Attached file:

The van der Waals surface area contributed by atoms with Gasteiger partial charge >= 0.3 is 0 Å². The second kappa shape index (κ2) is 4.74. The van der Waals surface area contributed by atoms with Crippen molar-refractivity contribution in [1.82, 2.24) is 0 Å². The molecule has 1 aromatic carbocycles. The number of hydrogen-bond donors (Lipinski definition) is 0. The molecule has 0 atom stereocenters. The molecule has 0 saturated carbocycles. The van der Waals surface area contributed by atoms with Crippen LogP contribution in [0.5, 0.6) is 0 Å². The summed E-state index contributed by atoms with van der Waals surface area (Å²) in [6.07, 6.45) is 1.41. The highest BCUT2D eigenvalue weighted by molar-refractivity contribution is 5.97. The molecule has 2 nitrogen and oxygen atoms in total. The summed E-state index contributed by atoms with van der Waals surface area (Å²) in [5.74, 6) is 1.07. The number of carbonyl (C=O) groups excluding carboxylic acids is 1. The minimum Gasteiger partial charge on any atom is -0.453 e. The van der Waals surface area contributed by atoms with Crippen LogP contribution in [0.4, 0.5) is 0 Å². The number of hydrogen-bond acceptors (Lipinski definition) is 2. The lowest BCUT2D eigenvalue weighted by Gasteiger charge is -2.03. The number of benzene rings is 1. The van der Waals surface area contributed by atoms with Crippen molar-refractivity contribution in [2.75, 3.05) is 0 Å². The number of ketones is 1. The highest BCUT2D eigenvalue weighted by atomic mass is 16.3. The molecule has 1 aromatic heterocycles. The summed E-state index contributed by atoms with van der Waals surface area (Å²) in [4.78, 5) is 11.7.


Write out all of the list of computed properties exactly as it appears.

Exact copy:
The van der Waals surface area contributed by atoms with Gasteiger partial charge >= 0.3 is 0 Å². The second kappa shape index (κ2) is 4.74. The van der Waals surface area contributed by atoms with Crippen molar-refractivity contribution in [1.82, 2.24) is 0 Å². The molecule has 1 aromatic carbocycles. The number of hydrogen-bond donors (Lipinski definition) is 0. The molecule has 0 atom stereocenters. The molecule has 0 saturated carbocycles. The van der Waals surface area contributed by atoms with Crippen LogP contribution in [0.5, 0.6) is 0 Å². The summed E-state index contributed by atoms with van der Waals surface area (Å²) in [6.07, 6.45) is 1.41. The highest BCUT2D eigenvalue weighted by molar-refractivity contribution is 5.97. The molecule has 2 nitrogen and oxygen atoms in total. The summed E-state index contributed by atoms with van der Waals surface area (Å²) in [5.74, 6) is 1.07. The number of carbonyl (C=O) groups excluding carboxylic acids is 1. The minimum Gasteiger partial charge on any atom is -0.453 e. The van der Waals surface area contributed by atoms with Crippen LogP contribution in [0.4, 0.5) is 0 Å². The number of hydrogen-bond acceptors (Lipinski definition) is 2. The lowest BCUT2D eigenvalue weighted by Gasteiger charge is -2.03. The number of benzene rings is 1. The van der Waals surface area contributed by atoms with Crippen molar-refractivity contribution in [2.75, 3.05) is 0 Å². The number of ketones is 1. The highest BCUT2D eigenvalue weighted by atomic mass is 16.3. The molecule has 1 aromatic heterocycles. The summed E-state index contributed by atoms with van der Waals surface area (Å²) in [4.78, 5) is 11.7.